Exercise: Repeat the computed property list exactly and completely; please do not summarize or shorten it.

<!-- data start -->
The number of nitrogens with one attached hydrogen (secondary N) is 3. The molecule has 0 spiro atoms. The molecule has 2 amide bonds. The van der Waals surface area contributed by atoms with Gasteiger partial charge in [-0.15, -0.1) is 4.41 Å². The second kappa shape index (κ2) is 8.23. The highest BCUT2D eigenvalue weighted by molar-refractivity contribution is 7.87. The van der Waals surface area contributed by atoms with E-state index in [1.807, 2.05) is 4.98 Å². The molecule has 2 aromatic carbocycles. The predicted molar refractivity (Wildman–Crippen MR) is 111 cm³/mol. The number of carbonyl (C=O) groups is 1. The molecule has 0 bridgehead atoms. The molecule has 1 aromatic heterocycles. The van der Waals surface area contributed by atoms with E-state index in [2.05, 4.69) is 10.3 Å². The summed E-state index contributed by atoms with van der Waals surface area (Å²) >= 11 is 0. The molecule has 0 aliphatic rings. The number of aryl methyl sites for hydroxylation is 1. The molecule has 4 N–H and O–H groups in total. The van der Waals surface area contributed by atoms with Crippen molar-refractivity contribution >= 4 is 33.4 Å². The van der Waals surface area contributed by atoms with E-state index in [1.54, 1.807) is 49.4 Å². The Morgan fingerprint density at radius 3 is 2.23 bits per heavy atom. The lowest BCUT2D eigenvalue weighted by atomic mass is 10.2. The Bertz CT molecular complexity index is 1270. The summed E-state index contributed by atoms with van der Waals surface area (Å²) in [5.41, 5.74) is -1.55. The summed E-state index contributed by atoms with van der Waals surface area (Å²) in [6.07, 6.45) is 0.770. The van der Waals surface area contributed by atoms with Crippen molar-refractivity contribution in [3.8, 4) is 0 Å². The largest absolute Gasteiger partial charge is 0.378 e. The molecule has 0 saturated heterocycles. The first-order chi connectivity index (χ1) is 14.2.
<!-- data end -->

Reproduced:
The number of nitrogens with one attached hydrogen (secondary N) is 3. The molecule has 0 spiro atoms. The molecule has 2 amide bonds. The van der Waals surface area contributed by atoms with Gasteiger partial charge in [-0.15, -0.1) is 4.41 Å². The second kappa shape index (κ2) is 8.23. The highest BCUT2D eigenvalue weighted by molar-refractivity contribution is 7.87. The van der Waals surface area contributed by atoms with E-state index in [1.807, 2.05) is 4.98 Å². The molecule has 2 aromatic carbocycles. The predicted molar refractivity (Wildman–Crippen MR) is 111 cm³/mol. The number of carbonyl (C=O) groups is 1. The molecule has 0 bridgehead atoms. The molecule has 1 aromatic heterocycles. The van der Waals surface area contributed by atoms with E-state index in [2.05, 4.69) is 10.3 Å². The summed E-state index contributed by atoms with van der Waals surface area (Å²) >= 11 is 0. The molecule has 0 aliphatic rings. The number of aryl methyl sites for hydroxylation is 1. The molecule has 4 N–H and O–H groups in total. The van der Waals surface area contributed by atoms with Crippen molar-refractivity contribution >= 4 is 33.4 Å². The van der Waals surface area contributed by atoms with E-state index in [1.54, 1.807) is 49.4 Å². The Morgan fingerprint density at radius 3 is 2.23 bits per heavy atom. The lowest BCUT2D eigenvalue weighted by atomic mass is 10.2. The Bertz CT molecular complexity index is 1270. The summed E-state index contributed by atoms with van der Waals surface area (Å²) in [5.41, 5.74) is -1.55. The summed E-state index contributed by atoms with van der Waals surface area (Å²) in [6.07, 6.45) is 0.770. The van der Waals surface area contributed by atoms with Crippen molar-refractivity contribution in [3.8, 4) is 0 Å². The largest absolute Gasteiger partial charge is 0.378 e. The molecule has 0 saturated heterocycles. The first-order chi connectivity index (χ1) is 14.2.